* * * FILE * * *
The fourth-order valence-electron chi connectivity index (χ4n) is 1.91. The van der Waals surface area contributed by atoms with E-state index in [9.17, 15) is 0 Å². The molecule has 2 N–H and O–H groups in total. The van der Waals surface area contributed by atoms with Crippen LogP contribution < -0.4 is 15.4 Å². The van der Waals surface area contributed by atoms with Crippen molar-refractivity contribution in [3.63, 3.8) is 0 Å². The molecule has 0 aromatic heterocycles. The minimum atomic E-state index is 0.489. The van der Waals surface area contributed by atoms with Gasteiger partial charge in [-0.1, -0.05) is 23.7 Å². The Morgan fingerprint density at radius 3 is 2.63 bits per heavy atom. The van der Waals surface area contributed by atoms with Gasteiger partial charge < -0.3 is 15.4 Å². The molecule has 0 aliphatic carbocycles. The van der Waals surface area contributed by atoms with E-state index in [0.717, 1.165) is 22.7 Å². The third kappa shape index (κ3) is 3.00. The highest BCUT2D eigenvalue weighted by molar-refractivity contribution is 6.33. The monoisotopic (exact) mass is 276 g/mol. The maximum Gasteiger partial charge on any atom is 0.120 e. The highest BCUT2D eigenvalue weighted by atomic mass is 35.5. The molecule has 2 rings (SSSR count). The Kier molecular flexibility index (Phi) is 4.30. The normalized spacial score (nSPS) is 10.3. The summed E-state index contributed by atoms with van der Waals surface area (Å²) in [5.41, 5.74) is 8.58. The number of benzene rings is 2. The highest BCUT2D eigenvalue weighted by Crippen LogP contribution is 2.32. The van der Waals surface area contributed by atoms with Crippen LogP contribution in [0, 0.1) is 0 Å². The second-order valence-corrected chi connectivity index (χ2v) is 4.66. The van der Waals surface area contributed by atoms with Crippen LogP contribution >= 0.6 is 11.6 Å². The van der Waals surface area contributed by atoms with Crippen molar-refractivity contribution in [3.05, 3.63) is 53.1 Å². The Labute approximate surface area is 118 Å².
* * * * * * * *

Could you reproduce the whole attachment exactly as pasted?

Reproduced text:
The fourth-order valence-electron chi connectivity index (χ4n) is 1.91. The van der Waals surface area contributed by atoms with E-state index in [9.17, 15) is 0 Å². The molecule has 2 N–H and O–H groups in total. The van der Waals surface area contributed by atoms with Crippen LogP contribution < -0.4 is 15.4 Å². The van der Waals surface area contributed by atoms with Crippen molar-refractivity contribution in [3.63, 3.8) is 0 Å². The molecule has 0 aromatic heterocycles. The minimum atomic E-state index is 0.489. The van der Waals surface area contributed by atoms with Gasteiger partial charge in [-0.1, -0.05) is 23.7 Å². The Morgan fingerprint density at radius 3 is 2.63 bits per heavy atom. The van der Waals surface area contributed by atoms with Gasteiger partial charge < -0.3 is 15.4 Å². The molecule has 0 aliphatic carbocycles. The van der Waals surface area contributed by atoms with E-state index in [0.717, 1.165) is 22.7 Å². The third kappa shape index (κ3) is 3.00. The highest BCUT2D eigenvalue weighted by molar-refractivity contribution is 6.33. The monoisotopic (exact) mass is 276 g/mol. The maximum Gasteiger partial charge on any atom is 0.120 e. The highest BCUT2D eigenvalue weighted by atomic mass is 35.5. The molecule has 2 rings (SSSR count). The Kier molecular flexibility index (Phi) is 4.30. The normalized spacial score (nSPS) is 10.3. The summed E-state index contributed by atoms with van der Waals surface area (Å²) in [5.41, 5.74) is 8.58. The number of benzene rings is 2. The highest BCUT2D eigenvalue weighted by Crippen LogP contribution is 2.32. The van der Waals surface area contributed by atoms with Crippen LogP contribution in [0, 0.1) is 0 Å². The second-order valence-corrected chi connectivity index (χ2v) is 4.66. The van der Waals surface area contributed by atoms with Crippen LogP contribution >= 0.6 is 11.6 Å². The van der Waals surface area contributed by atoms with Crippen molar-refractivity contribution in [3.05, 3.63) is 53.1 Å². The Labute approximate surface area is 118 Å².